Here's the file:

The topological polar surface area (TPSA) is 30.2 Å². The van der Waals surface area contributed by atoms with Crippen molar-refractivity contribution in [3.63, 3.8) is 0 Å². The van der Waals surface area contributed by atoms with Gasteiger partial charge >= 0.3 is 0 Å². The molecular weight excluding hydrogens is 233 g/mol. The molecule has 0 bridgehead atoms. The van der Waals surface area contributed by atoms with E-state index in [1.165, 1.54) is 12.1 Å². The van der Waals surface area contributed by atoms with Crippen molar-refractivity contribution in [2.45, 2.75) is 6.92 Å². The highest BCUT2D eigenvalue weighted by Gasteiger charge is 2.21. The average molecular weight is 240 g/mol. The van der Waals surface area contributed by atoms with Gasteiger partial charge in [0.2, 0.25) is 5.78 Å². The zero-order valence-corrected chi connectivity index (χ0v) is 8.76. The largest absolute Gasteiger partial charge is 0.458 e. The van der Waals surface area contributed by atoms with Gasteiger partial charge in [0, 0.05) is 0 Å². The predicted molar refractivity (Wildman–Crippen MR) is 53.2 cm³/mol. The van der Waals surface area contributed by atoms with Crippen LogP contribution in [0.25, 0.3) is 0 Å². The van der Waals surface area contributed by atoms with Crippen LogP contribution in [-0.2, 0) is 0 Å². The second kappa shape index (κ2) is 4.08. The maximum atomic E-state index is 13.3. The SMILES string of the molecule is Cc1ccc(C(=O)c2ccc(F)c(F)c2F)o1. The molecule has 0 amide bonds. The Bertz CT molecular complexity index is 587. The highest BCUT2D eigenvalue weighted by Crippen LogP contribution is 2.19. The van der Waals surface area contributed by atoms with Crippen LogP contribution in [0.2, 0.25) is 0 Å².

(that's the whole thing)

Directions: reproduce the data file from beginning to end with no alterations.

The topological polar surface area (TPSA) is 30.2 Å². The van der Waals surface area contributed by atoms with Crippen molar-refractivity contribution in [3.63, 3.8) is 0 Å². The van der Waals surface area contributed by atoms with Gasteiger partial charge >= 0.3 is 0 Å². The molecular weight excluding hydrogens is 233 g/mol. The molecule has 0 bridgehead atoms. The van der Waals surface area contributed by atoms with E-state index in [1.165, 1.54) is 12.1 Å². The van der Waals surface area contributed by atoms with Crippen molar-refractivity contribution in [2.45, 2.75) is 6.92 Å². The highest BCUT2D eigenvalue weighted by Gasteiger charge is 2.21. The average molecular weight is 240 g/mol. The van der Waals surface area contributed by atoms with Gasteiger partial charge in [0.2, 0.25) is 5.78 Å². The zero-order valence-corrected chi connectivity index (χ0v) is 8.76. The largest absolute Gasteiger partial charge is 0.458 e. The van der Waals surface area contributed by atoms with Gasteiger partial charge in [0, 0.05) is 0 Å². The predicted molar refractivity (Wildman–Crippen MR) is 53.2 cm³/mol. The van der Waals surface area contributed by atoms with Crippen LogP contribution in [0.25, 0.3) is 0 Å². The van der Waals surface area contributed by atoms with Crippen LogP contribution in [-0.2, 0) is 0 Å². The second kappa shape index (κ2) is 4.08. The maximum atomic E-state index is 13.3. The SMILES string of the molecule is Cc1ccc(C(=O)c2ccc(F)c(F)c2F)o1. The molecule has 0 amide bonds. The Bertz CT molecular complexity index is 587. The highest BCUT2D eigenvalue weighted by Crippen LogP contribution is 2.19. The van der Waals surface area contributed by atoms with Crippen LogP contribution in [0.2, 0.25) is 0 Å².